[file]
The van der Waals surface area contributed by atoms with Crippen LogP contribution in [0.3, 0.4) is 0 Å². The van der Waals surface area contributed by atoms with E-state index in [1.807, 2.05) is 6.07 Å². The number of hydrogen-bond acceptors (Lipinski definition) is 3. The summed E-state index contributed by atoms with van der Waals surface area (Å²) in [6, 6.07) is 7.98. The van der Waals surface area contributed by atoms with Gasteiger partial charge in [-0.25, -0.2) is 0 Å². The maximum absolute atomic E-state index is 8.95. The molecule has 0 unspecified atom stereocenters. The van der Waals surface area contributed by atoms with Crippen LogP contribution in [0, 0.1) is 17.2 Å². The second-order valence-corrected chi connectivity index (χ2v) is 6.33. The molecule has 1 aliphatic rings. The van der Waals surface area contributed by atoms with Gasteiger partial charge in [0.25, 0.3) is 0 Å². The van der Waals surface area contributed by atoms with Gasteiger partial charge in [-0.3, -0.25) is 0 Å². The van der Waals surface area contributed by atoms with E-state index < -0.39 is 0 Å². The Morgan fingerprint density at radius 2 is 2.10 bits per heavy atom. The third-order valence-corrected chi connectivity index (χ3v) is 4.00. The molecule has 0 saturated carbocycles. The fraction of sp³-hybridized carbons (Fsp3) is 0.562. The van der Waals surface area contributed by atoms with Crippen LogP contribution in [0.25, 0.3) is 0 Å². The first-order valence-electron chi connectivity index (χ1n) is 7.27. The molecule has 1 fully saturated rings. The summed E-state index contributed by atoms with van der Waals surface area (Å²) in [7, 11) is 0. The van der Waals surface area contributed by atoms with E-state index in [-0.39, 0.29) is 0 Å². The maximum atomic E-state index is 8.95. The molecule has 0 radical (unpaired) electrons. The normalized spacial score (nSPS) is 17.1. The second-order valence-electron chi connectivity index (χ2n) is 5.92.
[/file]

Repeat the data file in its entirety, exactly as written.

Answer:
The van der Waals surface area contributed by atoms with Crippen LogP contribution in [0.3, 0.4) is 0 Å². The van der Waals surface area contributed by atoms with E-state index in [1.807, 2.05) is 6.07 Å². The number of hydrogen-bond acceptors (Lipinski definition) is 3. The summed E-state index contributed by atoms with van der Waals surface area (Å²) in [6, 6.07) is 7.98. The van der Waals surface area contributed by atoms with Gasteiger partial charge in [-0.25, -0.2) is 0 Å². The maximum absolute atomic E-state index is 8.95. The molecule has 0 unspecified atom stereocenters. The van der Waals surface area contributed by atoms with Crippen LogP contribution in [0, 0.1) is 17.2 Å². The second-order valence-corrected chi connectivity index (χ2v) is 6.33. The molecule has 1 aliphatic rings. The van der Waals surface area contributed by atoms with Gasteiger partial charge in [0.25, 0.3) is 0 Å². The van der Waals surface area contributed by atoms with Gasteiger partial charge in [-0.3, -0.25) is 0 Å². The van der Waals surface area contributed by atoms with E-state index < -0.39 is 0 Å². The Morgan fingerprint density at radius 2 is 2.10 bits per heavy atom. The third-order valence-corrected chi connectivity index (χ3v) is 4.00. The molecule has 0 saturated carbocycles. The fraction of sp³-hybridized carbons (Fsp3) is 0.562. The van der Waals surface area contributed by atoms with Crippen LogP contribution in [0.25, 0.3) is 0 Å². The first-order valence-electron chi connectivity index (χ1n) is 7.27. The molecule has 1 fully saturated rings. The summed E-state index contributed by atoms with van der Waals surface area (Å²) in [7, 11) is 0. The van der Waals surface area contributed by atoms with E-state index in [-0.39, 0.29) is 0 Å². The maximum atomic E-state index is 8.95. The molecule has 0 radical (unpaired) electrons. The normalized spacial score (nSPS) is 17.1. The second-order valence-electron chi connectivity index (χ2n) is 5.92.